Post Discussions to Multiple LinkedIn Groups

July 28, 2010 at 11:36 am (blogging, LinkedIn, marketing, social media, social networking)

LinkedIn is making enhancements all the time, and a frustration has been that you can only post discussions or news items to one group at a time (LinkedIn suggests that this is meant to minimize spam in groups).  There’s a work-around.  

Start the discussion by Sharing it as an Update from your LinkedIn Home, attach a link, and click Share.   Then go to your LinkedIn Home and this recent “activity” should appear in the Network Activity stream.  If you delay, you’ll have to scroll down and click “See more Network Activity,” and then select My Updates. Find your recent activity and click Share, select Post to group(s), then start typing the group name(s) (You’ll have to open another LinkedIn browser window if you need to reference a list of your groups).

One of the biggest benefits I see from my involvement in LinkedIn is its impact on my blog readership.  My Blog Stats regularly show that LinkedIn is the top referrer among all other sources.   I publicize my posts as Updates in the Network Activity feed, and I share each post as a Discussion in the relevant LinkedIn Groups that I belong to.  I have also loaded the BlogLink application to my profile, which  automatically pulls in my blog and the latest blog posts from around your network.  

I hope this is helpful.

Author Comment 8/23/10:  It appears that the Share/Post to Group option only shows up when you Share a LINK, not when you share a sentence or two with no link.

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Boost Referral Traffic Through Social Media

July 20, 2010 at 9:23 am (blogging, Facebook, LinkedIn, marketing, social media, social networking, twitter)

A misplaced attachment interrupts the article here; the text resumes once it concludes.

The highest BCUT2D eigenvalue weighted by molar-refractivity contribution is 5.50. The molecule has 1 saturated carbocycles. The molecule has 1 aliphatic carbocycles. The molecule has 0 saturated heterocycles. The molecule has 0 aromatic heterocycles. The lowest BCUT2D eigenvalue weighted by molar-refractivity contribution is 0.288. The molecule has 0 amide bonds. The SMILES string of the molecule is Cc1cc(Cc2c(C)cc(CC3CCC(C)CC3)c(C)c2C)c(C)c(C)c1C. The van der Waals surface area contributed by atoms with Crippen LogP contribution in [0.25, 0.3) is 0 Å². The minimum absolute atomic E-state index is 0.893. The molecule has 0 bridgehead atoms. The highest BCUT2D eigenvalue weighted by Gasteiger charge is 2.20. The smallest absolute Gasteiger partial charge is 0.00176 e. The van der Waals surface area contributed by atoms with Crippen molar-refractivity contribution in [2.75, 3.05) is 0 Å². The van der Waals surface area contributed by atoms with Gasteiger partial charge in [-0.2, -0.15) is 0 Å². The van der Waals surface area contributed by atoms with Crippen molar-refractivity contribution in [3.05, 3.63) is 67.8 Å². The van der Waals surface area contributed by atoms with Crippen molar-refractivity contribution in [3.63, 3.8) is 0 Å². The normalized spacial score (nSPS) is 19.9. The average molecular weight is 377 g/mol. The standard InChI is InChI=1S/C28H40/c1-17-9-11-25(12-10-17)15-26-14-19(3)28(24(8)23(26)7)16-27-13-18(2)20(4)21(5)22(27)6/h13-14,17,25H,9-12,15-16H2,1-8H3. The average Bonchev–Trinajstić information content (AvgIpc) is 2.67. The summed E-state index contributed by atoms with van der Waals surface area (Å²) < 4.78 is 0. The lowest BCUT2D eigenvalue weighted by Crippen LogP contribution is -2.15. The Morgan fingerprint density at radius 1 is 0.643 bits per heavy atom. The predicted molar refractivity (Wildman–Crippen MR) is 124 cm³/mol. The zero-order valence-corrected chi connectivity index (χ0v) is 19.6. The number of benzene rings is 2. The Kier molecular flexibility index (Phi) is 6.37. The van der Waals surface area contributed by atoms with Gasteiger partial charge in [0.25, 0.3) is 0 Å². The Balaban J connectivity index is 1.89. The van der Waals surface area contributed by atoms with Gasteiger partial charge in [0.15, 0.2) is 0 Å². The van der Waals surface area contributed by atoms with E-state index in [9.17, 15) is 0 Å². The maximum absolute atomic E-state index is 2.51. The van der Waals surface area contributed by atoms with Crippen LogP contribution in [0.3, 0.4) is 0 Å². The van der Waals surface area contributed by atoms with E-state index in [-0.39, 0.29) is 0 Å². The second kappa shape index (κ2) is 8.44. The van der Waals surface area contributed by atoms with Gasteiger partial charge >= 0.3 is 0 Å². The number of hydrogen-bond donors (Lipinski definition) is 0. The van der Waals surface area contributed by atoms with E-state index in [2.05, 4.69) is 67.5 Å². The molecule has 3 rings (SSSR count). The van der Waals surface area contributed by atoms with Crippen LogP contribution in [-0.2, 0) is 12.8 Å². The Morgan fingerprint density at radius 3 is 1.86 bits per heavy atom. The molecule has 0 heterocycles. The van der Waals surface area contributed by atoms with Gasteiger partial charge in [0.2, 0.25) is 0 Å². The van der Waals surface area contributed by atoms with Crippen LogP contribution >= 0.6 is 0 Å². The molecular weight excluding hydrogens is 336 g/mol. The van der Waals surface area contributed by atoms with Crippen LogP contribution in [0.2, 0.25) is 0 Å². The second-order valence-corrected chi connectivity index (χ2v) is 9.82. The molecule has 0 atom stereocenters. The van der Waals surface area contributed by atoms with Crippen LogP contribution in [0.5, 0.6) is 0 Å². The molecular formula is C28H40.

If you write it…they will come… One at a time, single file.  If you publicize your content through your Social Media channels, they will come in information-thirsty swarms! 

Original content is a great marketing tool to drive traffic to your website, demonstrate your expertise, build a meaningful relationship with your community, and generate leads. 

From a Google Analytics perspective, your web traffic finds you and your content via Direct Traffic, Referring Sites, or Search EnginesDirect traffic comes from visitors who type or copy and paste your domain into their browser, e.g. https://fullyfamished.wordpress.com.  This traffic can also come from visitors recruited offline, like in print advertising, radio or tv.  Search engine traffic comes from people who “Google” you or people who submit a search query of keywords relevant to you.  e.g. Someone might Google “Boost Referral Traffic,” and my blog could be served as a relevant result.   Search traffic also includes Search Engine Marketing (SEM) campaigns, or Pay Per Click (PPC) campaigns.  Referral traffic comes from visitors who came upon an inbound link, or a site in the webosphere that links to your site.  I know, this is all very technical and boring.

Referral traffic is exciting (not boring) because you can easily affect it these days with Social Media.   When I publish a blog, I also publicize it on Twitter, Facebook, LinkedIn and several other industry-specific or regional online communities that I belong to.  

The key is to think beyond your personal profiles.  I have a little scribbled check-list on my desk of places to publicize my blog, which I’ll share with you.